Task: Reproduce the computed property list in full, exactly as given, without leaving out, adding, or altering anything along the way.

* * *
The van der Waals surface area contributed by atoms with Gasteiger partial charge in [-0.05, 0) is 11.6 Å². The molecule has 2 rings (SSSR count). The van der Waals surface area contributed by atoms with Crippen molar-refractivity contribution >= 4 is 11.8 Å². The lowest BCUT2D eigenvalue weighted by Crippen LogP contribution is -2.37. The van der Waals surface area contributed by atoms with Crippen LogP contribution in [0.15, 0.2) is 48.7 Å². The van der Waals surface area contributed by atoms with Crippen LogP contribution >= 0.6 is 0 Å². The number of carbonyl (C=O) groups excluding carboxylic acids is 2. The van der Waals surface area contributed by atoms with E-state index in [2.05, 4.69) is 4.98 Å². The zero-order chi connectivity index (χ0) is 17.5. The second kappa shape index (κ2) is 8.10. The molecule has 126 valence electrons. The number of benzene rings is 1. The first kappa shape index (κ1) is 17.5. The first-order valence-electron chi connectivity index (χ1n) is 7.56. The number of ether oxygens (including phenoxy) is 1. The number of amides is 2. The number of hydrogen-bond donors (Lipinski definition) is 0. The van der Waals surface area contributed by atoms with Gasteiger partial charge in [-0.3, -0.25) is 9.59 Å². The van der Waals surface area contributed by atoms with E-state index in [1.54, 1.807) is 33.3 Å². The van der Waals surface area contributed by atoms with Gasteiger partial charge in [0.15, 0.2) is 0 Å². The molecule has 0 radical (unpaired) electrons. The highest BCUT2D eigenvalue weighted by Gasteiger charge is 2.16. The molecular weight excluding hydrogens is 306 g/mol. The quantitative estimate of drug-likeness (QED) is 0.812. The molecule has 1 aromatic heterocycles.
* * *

The van der Waals surface area contributed by atoms with Gasteiger partial charge in [-0.05, 0) is 11.6 Å². The molecule has 2 rings (SSSR count). The van der Waals surface area contributed by atoms with Crippen molar-refractivity contribution >= 4 is 11.8 Å². The lowest BCUT2D eigenvalue weighted by Crippen LogP contribution is -2.37. The van der Waals surface area contributed by atoms with Crippen LogP contribution in [0.15, 0.2) is 48.7 Å². The van der Waals surface area contributed by atoms with Crippen LogP contribution >= 0.6 is 0 Å². The number of carbonyl (C=O) groups excluding carboxylic acids is 2. The van der Waals surface area contributed by atoms with E-state index in [2.05, 4.69) is 4.98 Å². The zero-order chi connectivity index (χ0) is 17.5. The second kappa shape index (κ2) is 8.10. The molecule has 126 valence electrons. The number of benzene rings is 1. The first kappa shape index (κ1) is 17.5. The first-order valence-electron chi connectivity index (χ1n) is 7.56. The number of ether oxygens (including phenoxy) is 1. The number of amides is 2. The number of hydrogen-bond donors (Lipinski definition) is 0. The van der Waals surface area contributed by atoms with Gasteiger partial charge in [-0.3, -0.25) is 9.59 Å². The van der Waals surface area contributed by atoms with E-state index in [1.54, 1.807) is 33.3 Å². The van der Waals surface area contributed by atoms with Gasteiger partial charge in [0.15, 0.2) is 0 Å². The molecule has 0 radical (unpaired) electrons. The highest BCUT2D eigenvalue weighted by Gasteiger charge is 2.16. The molecular weight excluding hydrogens is 306 g/mol. The quantitative estimate of drug-likeness (QED) is 0.812. The molecule has 1 aromatic heterocycles.